Berlin, Germany • November 29, 1939
On this date in 1939, nearly three months after the Wehrmacht (German armed forces) overran neighboring Poland, launching World War II in Europe, German dictator Adolf Hitler issued Fuehrer Directive Number 9, the first of two directives on measures his country would have to take to render the British economy and infrastructure incapable of sustaining the war against Nazi Germany. Titled “Instructions for Warfare against the Economy of the Enemy,” the focus of Directive Number 9 was on attacking British merchant and escort vessels, destroying port installations, and blockading the sea lanes leading to them by using U‑boats, mines, and S‑boats, or E‑boats as these fast torpedo boats were known to the Allies.
The British and later their North American allies responded with naval and aerial convoy systems to protect the water lifeline to the British Isles in this Battle of the Atlantic. The second of Hitler’s directives, Number 23, “Directions for Operations against the English War Economy,” issued on February 6, 1941, acknowledged that the measures taken during the preceding fourteen months had not so far had any “discernible” effect on British morale or their capacity to “resist.” Directive Number 23 doubled-down on destroying British shipping using the Kriegsmarine’s growing fleet of new Type VII U‑boats under the command of Rear Admiral Karl Doenitz.
With the prospect of moving substantial Luftwaffe units from the French Channel coast to the Eastern Front for Operation Barbarossa (June 1941), Germany’s planned liquidation of the Soviet Union in eight to ten weeks, Hitler thought it was possible to keep the British off balance by progressively stepping up submarine operations against merchant shipping in coordination with bombing the key centers of military aircraft production to both inflict the greatest possible damage and simulate the appearance of a German invasion of their isles, codenamed Operation Sea Lion, or Unternehmen Seeloewe in German. (The one small-scale Sea Lion test exercise off Boulogne, southwest of Calais in German-occupied Northern France, conducted in good weather and good visibility, with no navigation hazards or enemy defenses to contend with, portended a dicey, even unsuccessful amphibious assault on Southern England. “An undeniable fiasco,” was how one German admiral characterized the dress rehearsal.) Thus, the period from 1940 to 1942 represented the best chance Germany had to win the Battle of the Atlantic: indeed, during this time frame a total of 973 Allied ships were lost. And up through 1943 the Kriegsmarine, with as many as 100 U‑boats at sea at any time (January 1943), came terrifyingly close to winning the Battle of the Atlantic.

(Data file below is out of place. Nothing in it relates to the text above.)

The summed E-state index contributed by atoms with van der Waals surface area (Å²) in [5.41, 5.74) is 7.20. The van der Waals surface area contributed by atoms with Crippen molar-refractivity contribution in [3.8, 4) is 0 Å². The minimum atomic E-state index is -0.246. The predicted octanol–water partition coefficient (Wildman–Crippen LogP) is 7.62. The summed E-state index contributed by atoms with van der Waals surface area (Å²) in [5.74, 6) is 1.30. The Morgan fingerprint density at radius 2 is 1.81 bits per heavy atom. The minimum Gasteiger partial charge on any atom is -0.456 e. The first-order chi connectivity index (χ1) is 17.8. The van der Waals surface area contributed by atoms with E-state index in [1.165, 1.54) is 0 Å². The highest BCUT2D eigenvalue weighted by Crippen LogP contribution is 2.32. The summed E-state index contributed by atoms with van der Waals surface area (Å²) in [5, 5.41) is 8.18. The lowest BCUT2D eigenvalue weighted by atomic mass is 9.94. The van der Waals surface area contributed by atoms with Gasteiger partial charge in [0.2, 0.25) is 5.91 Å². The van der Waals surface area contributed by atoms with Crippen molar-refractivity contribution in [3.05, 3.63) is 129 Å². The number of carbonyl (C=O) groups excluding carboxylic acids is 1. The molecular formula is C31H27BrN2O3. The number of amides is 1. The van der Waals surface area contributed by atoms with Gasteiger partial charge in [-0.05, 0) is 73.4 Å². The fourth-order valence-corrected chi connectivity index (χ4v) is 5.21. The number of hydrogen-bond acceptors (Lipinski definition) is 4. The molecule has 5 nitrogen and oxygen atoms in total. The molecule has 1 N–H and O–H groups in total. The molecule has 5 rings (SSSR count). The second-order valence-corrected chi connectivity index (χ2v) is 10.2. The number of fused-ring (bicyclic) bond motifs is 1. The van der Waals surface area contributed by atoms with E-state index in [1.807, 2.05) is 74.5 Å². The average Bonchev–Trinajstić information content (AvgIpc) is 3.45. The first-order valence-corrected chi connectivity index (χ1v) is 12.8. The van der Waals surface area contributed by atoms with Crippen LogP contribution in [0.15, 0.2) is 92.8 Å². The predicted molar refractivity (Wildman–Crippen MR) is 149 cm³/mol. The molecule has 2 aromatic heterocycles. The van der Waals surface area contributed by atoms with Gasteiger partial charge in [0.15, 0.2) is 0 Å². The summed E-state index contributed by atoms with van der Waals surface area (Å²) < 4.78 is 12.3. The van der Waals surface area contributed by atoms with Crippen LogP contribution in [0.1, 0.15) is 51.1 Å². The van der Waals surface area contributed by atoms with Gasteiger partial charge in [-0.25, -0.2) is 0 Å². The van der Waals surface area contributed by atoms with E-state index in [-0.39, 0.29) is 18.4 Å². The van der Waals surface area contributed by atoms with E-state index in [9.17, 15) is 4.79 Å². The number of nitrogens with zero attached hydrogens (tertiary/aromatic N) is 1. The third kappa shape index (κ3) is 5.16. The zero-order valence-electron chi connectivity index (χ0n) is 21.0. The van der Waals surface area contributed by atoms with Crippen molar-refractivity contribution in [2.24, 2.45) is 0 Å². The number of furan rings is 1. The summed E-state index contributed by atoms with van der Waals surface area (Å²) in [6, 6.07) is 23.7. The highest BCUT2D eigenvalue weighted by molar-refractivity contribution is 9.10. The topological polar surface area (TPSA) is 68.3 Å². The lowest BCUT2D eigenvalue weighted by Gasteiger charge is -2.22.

German U-Boats and the Earliest Days of the Battle of the Atlantic
Left: Escorts and merchant ships at the Hvalfjord (Hvalfjörður) naval base, Iceland, late June 1942. During the World War II nearly one-third of the world’s merchant shipping was British. Out of 36,000 merchant seamen who lost their lives between 1939 and 1945, over 30,000 were from the British Merchant Navy. More than 2,400 British ships were sunk out of the total of 2,900 Allied ships lost, or a loss of 14.6 million gross tons. A little over 9,500 U.S. merchant marines died at sea, in POW camps, or of their wounds out of the roughly 243,000 who served. (The U.S. government never kept accurate records for its merchant marine.) Most of the ships sunk during the Battle of the Atlantic were not in convoys, but sailing alone, or had become separated from convoys.
Right: Officers on the bridge of an escorting British destroyer keep a sharp lookout for enemy submarines, October 1941.
Left: An unnamed U-boat shells a merchant ship that had remained afloat after being torpedoed (no date). The focus on U‑boat successes—the “aces” and their scores, the number of convoys attacked, and the ships sunk—obscures the fact that during the Battle of the Atlantic only 10 percent of transatlantic convoys were ever attacked, and of those attacked only 10 percent on average of the ships were lost. Overall, more than 99 percent of all ships sailing to and from Great Britain during World War II did so safely.
Right: The 8,046-ton U.S. tanker Dixie Arrow was torpedoed by U‑71 on March 26, 1942. The ship is shown crumbling amidships under the heat of fire. Between June 1, 1941, and May 31, 1943, U‑71 carried out ten war patrols. Operating out of the huge U‑boat pens at St. Nazaire in occupied France, U‑71 on her fifth foray sank 38,894 tons of shipping between March and April 1942. She was scuttled on May 2, 1945, in Wilhelmshaven, Germany, several days before the country’s surrender.
Left: A Grumman TBF Avenger of the Royal Navy’s Fleet Air Arm fires its machine gun at the conning tower of U‑288 during a convoy run to the Soviet Union, April 3, 1944. The U‑boat was eventually sunk by rockets and depth charges. Forty-nine men died; there were no survivors. The Kriegsmarine lost a total of 783 submarines and 30,000 sailors during the war. Despite their best efforts, German submarines failed to stop the flow of strategic supplies to Britain. Between existing Allied merchant ships, U.S.-built Liberty ships (totaling 38.5 million tons), and hundreds of British-built Empire ships, the Allies launched millions more ship tonnage than the 14 million tons of shipping lost to the U‑boat menace.
Right: At the height of the Atlantic campaign U‑boats failed to hinder or even detect the U.S. invasion fleet headed to North Africa in November 1942 (Operation Torch), and they failed to prevent the buildup of troops and supplies needed for the D-Day landings in June 1944. As early as May 1943, when a fifth of his U‑boats was sunk in “Black May,” Adm. Doenitz conceded that Germany had lost the Battle of the Atlantic.
Snipers of the Ocean: U-Boats of the Kriegsmarine and the Earliest Days of the Battle of the Atlantic